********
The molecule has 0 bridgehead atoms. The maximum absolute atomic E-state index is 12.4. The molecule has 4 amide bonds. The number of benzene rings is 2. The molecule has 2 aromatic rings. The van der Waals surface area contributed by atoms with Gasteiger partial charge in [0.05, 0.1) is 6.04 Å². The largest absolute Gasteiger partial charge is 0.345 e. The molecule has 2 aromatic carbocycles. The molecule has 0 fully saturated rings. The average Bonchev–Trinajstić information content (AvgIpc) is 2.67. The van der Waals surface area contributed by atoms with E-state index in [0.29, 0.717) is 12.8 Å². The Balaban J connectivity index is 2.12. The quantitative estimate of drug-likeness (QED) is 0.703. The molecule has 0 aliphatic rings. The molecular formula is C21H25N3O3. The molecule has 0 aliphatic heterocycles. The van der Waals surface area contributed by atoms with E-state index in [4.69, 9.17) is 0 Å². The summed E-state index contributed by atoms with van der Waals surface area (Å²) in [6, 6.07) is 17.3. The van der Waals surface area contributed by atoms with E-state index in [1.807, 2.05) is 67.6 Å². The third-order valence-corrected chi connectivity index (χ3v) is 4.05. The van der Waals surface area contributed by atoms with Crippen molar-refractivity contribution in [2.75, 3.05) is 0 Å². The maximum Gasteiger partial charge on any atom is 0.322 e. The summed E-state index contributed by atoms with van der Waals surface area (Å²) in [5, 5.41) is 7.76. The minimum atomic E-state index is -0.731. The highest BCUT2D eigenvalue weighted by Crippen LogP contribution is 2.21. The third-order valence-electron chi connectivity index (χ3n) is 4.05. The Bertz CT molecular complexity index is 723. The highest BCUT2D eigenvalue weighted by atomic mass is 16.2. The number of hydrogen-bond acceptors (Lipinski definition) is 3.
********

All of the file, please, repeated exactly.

The molecule has 0 bridgehead atoms. The maximum absolute atomic E-state index is 12.4. The molecule has 4 amide bonds. The number of benzene rings is 2. The molecule has 2 aromatic rings. The van der Waals surface area contributed by atoms with Gasteiger partial charge in [0.05, 0.1) is 6.04 Å². The largest absolute Gasteiger partial charge is 0.345 e. The molecule has 2 aromatic carbocycles. The molecule has 0 fully saturated rings. The average Bonchev–Trinajstić information content (AvgIpc) is 2.67. The van der Waals surface area contributed by atoms with E-state index in [0.29, 0.717) is 12.8 Å². The Balaban J connectivity index is 2.12. The quantitative estimate of drug-likeness (QED) is 0.703. The molecule has 0 aliphatic rings. The molecular formula is C21H25N3O3. The molecule has 0 aliphatic heterocycles. The van der Waals surface area contributed by atoms with E-state index in [4.69, 9.17) is 0 Å². The summed E-state index contributed by atoms with van der Waals surface area (Å²) in [6, 6.07) is 17.3. The van der Waals surface area contributed by atoms with E-state index in [1.807, 2.05) is 67.6 Å². The third-order valence-corrected chi connectivity index (χ3v) is 4.05. The van der Waals surface area contributed by atoms with Crippen molar-refractivity contribution in [2.75, 3.05) is 0 Å². The maximum Gasteiger partial charge on any atom is 0.322 e. The summed E-state index contributed by atoms with van der Waals surface area (Å²) in [5, 5.41) is 7.76. The minimum atomic E-state index is -0.731. The highest BCUT2D eigenvalue weighted by Crippen LogP contribution is 2.21. The third-order valence-electron chi connectivity index (χ3n) is 4.05. The Bertz CT molecular complexity index is 723. The highest BCUT2D eigenvalue weighted by atomic mass is 16.2. The number of hydrogen-bond acceptors (Lipinski definition) is 3.